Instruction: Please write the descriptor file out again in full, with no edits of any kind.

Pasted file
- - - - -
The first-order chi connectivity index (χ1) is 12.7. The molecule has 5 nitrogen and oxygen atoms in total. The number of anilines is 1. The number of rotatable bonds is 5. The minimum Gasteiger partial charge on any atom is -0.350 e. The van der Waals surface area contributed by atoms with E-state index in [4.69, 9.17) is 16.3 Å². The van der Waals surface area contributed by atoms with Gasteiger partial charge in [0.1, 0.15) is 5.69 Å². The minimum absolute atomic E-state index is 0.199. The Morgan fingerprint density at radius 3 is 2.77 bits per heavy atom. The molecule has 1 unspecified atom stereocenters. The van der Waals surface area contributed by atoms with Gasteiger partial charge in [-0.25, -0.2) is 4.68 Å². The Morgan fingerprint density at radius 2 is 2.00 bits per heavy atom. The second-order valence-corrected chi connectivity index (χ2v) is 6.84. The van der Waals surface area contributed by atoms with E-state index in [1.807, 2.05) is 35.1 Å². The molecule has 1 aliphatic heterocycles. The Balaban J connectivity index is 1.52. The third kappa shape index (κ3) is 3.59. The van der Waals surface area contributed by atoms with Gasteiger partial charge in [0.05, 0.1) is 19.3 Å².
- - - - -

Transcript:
The first-order chi connectivity index (χ1) is 12.7. The molecule has 5 nitrogen and oxygen atoms in total. The number of anilines is 1. The number of rotatable bonds is 5. The minimum Gasteiger partial charge on any atom is -0.350 e. The van der Waals surface area contributed by atoms with E-state index in [4.69, 9.17) is 16.3 Å². The van der Waals surface area contributed by atoms with Gasteiger partial charge in [0.1, 0.15) is 5.69 Å². The minimum absolute atomic E-state index is 0.199. The Morgan fingerprint density at radius 3 is 2.77 bits per heavy atom. The molecule has 1 unspecified atom stereocenters. The van der Waals surface area contributed by atoms with Gasteiger partial charge in [-0.25, -0.2) is 4.68 Å². The Morgan fingerprint density at radius 2 is 2.00 bits per heavy atom. The second-order valence-corrected chi connectivity index (χ2v) is 6.84. The van der Waals surface area contributed by atoms with E-state index in [1.807, 2.05) is 35.1 Å². The molecule has 1 aliphatic heterocycles. The Balaban J connectivity index is 1.52. The third kappa shape index (κ3) is 3.59. The van der Waals surface area contributed by atoms with Gasteiger partial charge in [0.05, 0.1) is 19.3 Å².